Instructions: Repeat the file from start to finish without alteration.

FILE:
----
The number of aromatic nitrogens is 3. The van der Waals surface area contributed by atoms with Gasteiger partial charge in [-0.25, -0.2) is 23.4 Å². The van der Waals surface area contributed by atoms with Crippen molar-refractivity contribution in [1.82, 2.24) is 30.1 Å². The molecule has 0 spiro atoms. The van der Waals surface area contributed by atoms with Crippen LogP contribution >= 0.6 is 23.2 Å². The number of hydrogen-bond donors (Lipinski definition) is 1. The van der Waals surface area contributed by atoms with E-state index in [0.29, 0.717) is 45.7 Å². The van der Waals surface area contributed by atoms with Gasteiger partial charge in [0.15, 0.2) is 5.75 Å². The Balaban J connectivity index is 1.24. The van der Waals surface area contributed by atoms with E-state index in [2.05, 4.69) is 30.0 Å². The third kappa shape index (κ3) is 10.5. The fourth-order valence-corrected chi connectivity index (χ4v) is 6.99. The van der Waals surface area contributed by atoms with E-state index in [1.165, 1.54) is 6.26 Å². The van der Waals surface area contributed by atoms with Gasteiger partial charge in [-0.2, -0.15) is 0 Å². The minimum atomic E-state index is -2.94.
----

The number of aromatic nitrogens is 3. The van der Waals surface area contributed by atoms with Gasteiger partial charge in [-0.25, -0.2) is 23.4 Å². The van der Waals surface area contributed by atoms with Crippen molar-refractivity contribution in [1.82, 2.24) is 30.1 Å². The molecule has 0 spiro atoms. The van der Waals surface area contributed by atoms with Crippen LogP contribution >= 0.6 is 23.2 Å². The number of hydrogen-bond donors (Lipinski definition) is 1. The van der Waals surface area contributed by atoms with E-state index in [0.29, 0.717) is 45.7 Å². The van der Waals surface area contributed by atoms with Gasteiger partial charge in [0.15, 0.2) is 5.75 Å². The Balaban J connectivity index is 1.24. The van der Waals surface area contributed by atoms with E-state index in [2.05, 4.69) is 30.0 Å². The third kappa shape index (κ3) is 10.5. The fourth-order valence-corrected chi connectivity index (χ4v) is 6.99. The van der Waals surface area contributed by atoms with E-state index in [1.165, 1.54) is 6.26 Å². The van der Waals surface area contributed by atoms with Gasteiger partial charge in [-0.2, -0.15) is 0 Å². The minimum atomic E-state index is -2.94.